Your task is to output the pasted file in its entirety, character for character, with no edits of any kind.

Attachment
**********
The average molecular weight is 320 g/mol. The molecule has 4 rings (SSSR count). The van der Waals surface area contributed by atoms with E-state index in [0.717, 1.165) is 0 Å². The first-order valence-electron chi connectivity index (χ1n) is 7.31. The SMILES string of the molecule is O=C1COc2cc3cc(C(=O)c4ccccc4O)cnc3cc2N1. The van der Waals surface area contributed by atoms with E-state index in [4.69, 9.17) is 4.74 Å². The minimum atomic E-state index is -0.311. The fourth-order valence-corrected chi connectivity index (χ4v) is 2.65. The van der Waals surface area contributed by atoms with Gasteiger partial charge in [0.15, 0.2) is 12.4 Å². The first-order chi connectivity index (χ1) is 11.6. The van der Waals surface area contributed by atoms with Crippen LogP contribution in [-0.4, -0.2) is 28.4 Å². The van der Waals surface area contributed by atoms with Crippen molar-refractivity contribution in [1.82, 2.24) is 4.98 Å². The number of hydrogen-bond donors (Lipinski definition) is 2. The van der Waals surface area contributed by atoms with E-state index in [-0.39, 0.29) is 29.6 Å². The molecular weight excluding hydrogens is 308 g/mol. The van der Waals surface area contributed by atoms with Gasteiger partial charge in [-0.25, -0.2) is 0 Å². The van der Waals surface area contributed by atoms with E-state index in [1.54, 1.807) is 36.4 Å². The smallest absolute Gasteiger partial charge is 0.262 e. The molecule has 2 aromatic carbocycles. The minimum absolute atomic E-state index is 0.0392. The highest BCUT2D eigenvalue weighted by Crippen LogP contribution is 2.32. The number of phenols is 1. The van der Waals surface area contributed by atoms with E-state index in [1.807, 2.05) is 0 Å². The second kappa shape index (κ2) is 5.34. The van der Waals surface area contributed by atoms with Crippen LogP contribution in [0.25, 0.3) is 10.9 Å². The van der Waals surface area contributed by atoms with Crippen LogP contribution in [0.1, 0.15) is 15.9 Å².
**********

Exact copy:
The average molecular weight is 320 g/mol. The molecule has 4 rings (SSSR count). The van der Waals surface area contributed by atoms with E-state index in [0.717, 1.165) is 0 Å². The first-order valence-electron chi connectivity index (χ1n) is 7.31. The SMILES string of the molecule is O=C1COc2cc3cc(C(=O)c4ccccc4O)cnc3cc2N1. The van der Waals surface area contributed by atoms with E-state index in [4.69, 9.17) is 4.74 Å². The minimum atomic E-state index is -0.311. The fourth-order valence-corrected chi connectivity index (χ4v) is 2.65. The van der Waals surface area contributed by atoms with Gasteiger partial charge in [0.15, 0.2) is 12.4 Å². The first-order chi connectivity index (χ1) is 11.6. The van der Waals surface area contributed by atoms with Crippen LogP contribution in [-0.4, -0.2) is 28.4 Å². The van der Waals surface area contributed by atoms with Crippen molar-refractivity contribution in [1.82, 2.24) is 4.98 Å². The number of hydrogen-bond donors (Lipinski definition) is 2. The van der Waals surface area contributed by atoms with E-state index in [-0.39, 0.29) is 29.6 Å². The molecular weight excluding hydrogens is 308 g/mol. The van der Waals surface area contributed by atoms with Gasteiger partial charge in [-0.25, -0.2) is 0 Å². The van der Waals surface area contributed by atoms with E-state index in [1.54, 1.807) is 36.4 Å². The smallest absolute Gasteiger partial charge is 0.262 e. The molecule has 2 aromatic carbocycles. The minimum absolute atomic E-state index is 0.0392. The highest BCUT2D eigenvalue weighted by Crippen LogP contribution is 2.32. The number of phenols is 1. The van der Waals surface area contributed by atoms with E-state index in [1.807, 2.05) is 0 Å². The second kappa shape index (κ2) is 5.34. The van der Waals surface area contributed by atoms with Crippen LogP contribution in [0.25, 0.3) is 10.9 Å². The van der Waals surface area contributed by atoms with Crippen LogP contribution in [0.1, 0.15) is 15.9 Å².